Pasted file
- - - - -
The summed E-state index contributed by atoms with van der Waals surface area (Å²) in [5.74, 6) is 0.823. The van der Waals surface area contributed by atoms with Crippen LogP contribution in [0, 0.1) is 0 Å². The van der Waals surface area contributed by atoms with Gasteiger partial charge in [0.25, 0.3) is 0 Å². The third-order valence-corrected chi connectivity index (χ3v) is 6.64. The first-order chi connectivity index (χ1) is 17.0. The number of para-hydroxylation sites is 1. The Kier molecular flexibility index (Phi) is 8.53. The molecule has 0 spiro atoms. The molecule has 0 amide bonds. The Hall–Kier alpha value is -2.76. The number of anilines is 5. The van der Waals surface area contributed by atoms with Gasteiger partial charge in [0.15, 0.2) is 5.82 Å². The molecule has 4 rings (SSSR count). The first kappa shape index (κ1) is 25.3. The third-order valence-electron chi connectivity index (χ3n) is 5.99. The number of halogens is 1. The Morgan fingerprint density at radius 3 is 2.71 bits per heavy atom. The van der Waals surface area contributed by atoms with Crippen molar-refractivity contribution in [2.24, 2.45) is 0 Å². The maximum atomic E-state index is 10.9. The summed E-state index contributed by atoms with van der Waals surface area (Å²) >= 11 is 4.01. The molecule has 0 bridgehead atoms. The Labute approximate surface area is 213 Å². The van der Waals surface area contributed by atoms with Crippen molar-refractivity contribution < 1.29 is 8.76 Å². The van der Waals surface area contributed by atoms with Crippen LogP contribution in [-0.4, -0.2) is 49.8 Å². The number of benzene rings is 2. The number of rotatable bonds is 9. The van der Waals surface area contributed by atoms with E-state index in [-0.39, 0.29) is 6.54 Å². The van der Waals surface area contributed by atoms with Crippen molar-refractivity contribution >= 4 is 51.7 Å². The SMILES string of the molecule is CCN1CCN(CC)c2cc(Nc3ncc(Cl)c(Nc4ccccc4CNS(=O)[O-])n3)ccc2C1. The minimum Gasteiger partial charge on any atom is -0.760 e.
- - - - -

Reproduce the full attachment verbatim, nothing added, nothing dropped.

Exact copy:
The summed E-state index contributed by atoms with van der Waals surface area (Å²) in [5.74, 6) is 0.823. The van der Waals surface area contributed by atoms with Crippen LogP contribution in [0, 0.1) is 0 Å². The van der Waals surface area contributed by atoms with Gasteiger partial charge in [0.25, 0.3) is 0 Å². The third-order valence-corrected chi connectivity index (χ3v) is 6.64. The first-order chi connectivity index (χ1) is 17.0. The number of para-hydroxylation sites is 1. The Kier molecular flexibility index (Phi) is 8.53. The molecule has 0 spiro atoms. The molecule has 0 amide bonds. The Hall–Kier alpha value is -2.76. The number of anilines is 5. The van der Waals surface area contributed by atoms with Gasteiger partial charge in [0.15, 0.2) is 5.82 Å². The molecule has 4 rings (SSSR count). The first kappa shape index (κ1) is 25.3. The third-order valence-electron chi connectivity index (χ3n) is 5.99. The number of halogens is 1. The Morgan fingerprint density at radius 3 is 2.71 bits per heavy atom. The van der Waals surface area contributed by atoms with Crippen molar-refractivity contribution in [2.24, 2.45) is 0 Å². The maximum atomic E-state index is 10.9. The summed E-state index contributed by atoms with van der Waals surface area (Å²) >= 11 is 4.01. The molecule has 0 bridgehead atoms. The Labute approximate surface area is 213 Å². The van der Waals surface area contributed by atoms with Crippen molar-refractivity contribution < 1.29 is 8.76 Å². The van der Waals surface area contributed by atoms with Crippen LogP contribution in [-0.4, -0.2) is 49.8 Å². The number of benzene rings is 2. The number of rotatable bonds is 9. The van der Waals surface area contributed by atoms with E-state index in [-0.39, 0.29) is 6.54 Å². The van der Waals surface area contributed by atoms with Crippen molar-refractivity contribution >= 4 is 51.7 Å². The SMILES string of the molecule is CCN1CCN(CC)c2cc(Nc3ncc(Cl)c(Nc4ccccc4CNS(=O)[O-])n3)ccc2C1. The minimum Gasteiger partial charge on any atom is -0.760 e.